• Alright, which application is storing problematic files in .local/share?


    • bisect again, it's in a-m

    • bisect again, it's in h-m

    • take a look, and icc, the colour profile configuration seems like a possible candidate


  • Reset icc and bingo!  


Then feel stupid because I actually read about this very problem in Fedora 16's common bugs page (it's a wiki that has things added with work arounds until they are resolved).   However, I didn't think it was my problem because there it says that GNOME Shell fails, and I unfortunately knew that my GNOME Shell was still running, but just giving me an error message inexplicably. 



From the Fedora Project's common bugs page:





Starting GNOME Shell fails after upgrade from Fedora 15 with color profile installed


link to this item - Bugzilla: #741549


If you used the Package-x-generic-16.pnggnome-color-manager
tool to install a color profile for any of your hardware in Fedora 15,
then after upgrading to Fedora 16, you may not be able to log in to
GNOME Shell with SELinux enabled. Login will fail with the "Oh no!
Something has gone wrong" error screen that GNOME pops up if a component
is crashing repeatedly.



The issue is caused by gnome-settings-daemon
crashing when it encounters a color profile with an incorrect SELinux
context: the correct context for color profiles changed between Fedora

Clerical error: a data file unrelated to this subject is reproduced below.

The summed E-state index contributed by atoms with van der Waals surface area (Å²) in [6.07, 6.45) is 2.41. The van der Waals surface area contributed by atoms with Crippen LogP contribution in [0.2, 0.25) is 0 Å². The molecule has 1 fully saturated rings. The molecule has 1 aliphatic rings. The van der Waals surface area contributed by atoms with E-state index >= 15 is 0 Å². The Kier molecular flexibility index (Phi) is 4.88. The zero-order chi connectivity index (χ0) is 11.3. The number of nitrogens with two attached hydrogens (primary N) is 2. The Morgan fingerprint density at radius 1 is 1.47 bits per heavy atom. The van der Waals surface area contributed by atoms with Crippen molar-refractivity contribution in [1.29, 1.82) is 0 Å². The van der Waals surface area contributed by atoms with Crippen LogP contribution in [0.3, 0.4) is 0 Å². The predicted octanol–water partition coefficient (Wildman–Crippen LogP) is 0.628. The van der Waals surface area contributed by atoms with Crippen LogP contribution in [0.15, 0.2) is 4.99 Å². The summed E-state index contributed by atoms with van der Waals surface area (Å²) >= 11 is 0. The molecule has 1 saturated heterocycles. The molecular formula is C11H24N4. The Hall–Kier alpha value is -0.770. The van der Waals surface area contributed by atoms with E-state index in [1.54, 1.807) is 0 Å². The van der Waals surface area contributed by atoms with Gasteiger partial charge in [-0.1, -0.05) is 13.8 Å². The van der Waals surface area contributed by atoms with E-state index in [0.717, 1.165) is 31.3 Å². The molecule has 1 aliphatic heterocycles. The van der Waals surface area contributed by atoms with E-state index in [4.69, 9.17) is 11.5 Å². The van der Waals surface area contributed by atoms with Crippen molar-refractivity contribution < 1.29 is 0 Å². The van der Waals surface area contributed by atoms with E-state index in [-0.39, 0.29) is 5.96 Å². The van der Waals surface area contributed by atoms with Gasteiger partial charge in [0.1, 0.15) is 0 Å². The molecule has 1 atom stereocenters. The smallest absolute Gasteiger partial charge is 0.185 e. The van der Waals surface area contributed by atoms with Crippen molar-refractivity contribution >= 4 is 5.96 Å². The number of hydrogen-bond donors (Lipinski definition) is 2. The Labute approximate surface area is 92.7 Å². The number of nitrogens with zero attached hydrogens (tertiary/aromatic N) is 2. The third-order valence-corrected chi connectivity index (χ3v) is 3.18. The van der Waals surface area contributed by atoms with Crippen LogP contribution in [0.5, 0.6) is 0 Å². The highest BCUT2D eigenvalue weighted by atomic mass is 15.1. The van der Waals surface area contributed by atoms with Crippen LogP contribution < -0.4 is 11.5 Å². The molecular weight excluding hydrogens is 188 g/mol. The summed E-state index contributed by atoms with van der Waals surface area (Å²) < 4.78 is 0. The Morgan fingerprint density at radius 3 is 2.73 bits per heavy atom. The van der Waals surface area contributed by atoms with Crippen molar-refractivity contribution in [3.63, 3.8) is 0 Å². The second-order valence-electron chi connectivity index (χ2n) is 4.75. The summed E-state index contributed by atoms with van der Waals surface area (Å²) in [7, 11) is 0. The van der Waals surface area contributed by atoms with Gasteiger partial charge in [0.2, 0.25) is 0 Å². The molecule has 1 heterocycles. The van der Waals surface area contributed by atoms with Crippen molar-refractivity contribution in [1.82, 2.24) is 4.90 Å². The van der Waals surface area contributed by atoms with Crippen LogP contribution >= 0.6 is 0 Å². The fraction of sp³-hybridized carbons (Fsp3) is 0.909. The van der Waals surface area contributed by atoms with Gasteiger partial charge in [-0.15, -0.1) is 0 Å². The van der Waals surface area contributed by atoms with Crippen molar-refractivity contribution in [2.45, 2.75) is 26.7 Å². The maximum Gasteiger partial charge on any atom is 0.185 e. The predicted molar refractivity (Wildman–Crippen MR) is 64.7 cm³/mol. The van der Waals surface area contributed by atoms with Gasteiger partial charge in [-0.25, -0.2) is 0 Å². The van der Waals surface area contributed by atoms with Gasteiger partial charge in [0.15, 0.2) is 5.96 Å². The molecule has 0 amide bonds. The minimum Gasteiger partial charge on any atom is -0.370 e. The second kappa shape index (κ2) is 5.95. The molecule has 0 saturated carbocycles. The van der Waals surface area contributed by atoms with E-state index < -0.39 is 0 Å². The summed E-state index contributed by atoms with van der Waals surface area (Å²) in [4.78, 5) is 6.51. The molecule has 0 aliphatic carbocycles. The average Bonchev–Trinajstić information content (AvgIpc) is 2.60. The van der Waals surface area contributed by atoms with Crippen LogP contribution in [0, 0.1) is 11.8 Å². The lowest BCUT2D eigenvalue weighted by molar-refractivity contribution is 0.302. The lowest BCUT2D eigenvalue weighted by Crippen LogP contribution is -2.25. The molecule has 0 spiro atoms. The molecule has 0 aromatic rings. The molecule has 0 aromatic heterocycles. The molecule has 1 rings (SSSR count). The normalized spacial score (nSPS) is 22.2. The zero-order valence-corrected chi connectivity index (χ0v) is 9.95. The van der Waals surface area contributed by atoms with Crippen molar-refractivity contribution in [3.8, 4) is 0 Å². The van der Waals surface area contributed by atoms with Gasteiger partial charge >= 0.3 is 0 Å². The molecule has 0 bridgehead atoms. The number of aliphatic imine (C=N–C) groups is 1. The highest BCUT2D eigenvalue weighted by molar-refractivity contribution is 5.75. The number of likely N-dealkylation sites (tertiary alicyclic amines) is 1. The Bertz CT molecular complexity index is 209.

15 and Fedora 16, but the upgrade process does not re-label existing
profiles.




To resolve the issue, boot to a different desktop or to a console and run the command restorecon -r ~/.local/share/icc. After doing this, GNOME login should work correctly.

Problem solving



I like hunting and solving problems.   I like narrowing down causes, and combining bisection with intuition and existing knowledge to understand the source of such things.



Sadly, many users don't have the same knowledge.  They might not know where to start.  My Fedora 16 Beta installation problem, where it trashed my system partition, was potentially catastrophic but ultimately not a big deal because I could handle myself.  This ICC colour profile permissions problem is relatively simple, but thanks to an oblique error message, what could a "normal" user do?  It's stuff like this that prevents me from recommending an otherwise wonderful system to my friends.  I fear the problem is systemic.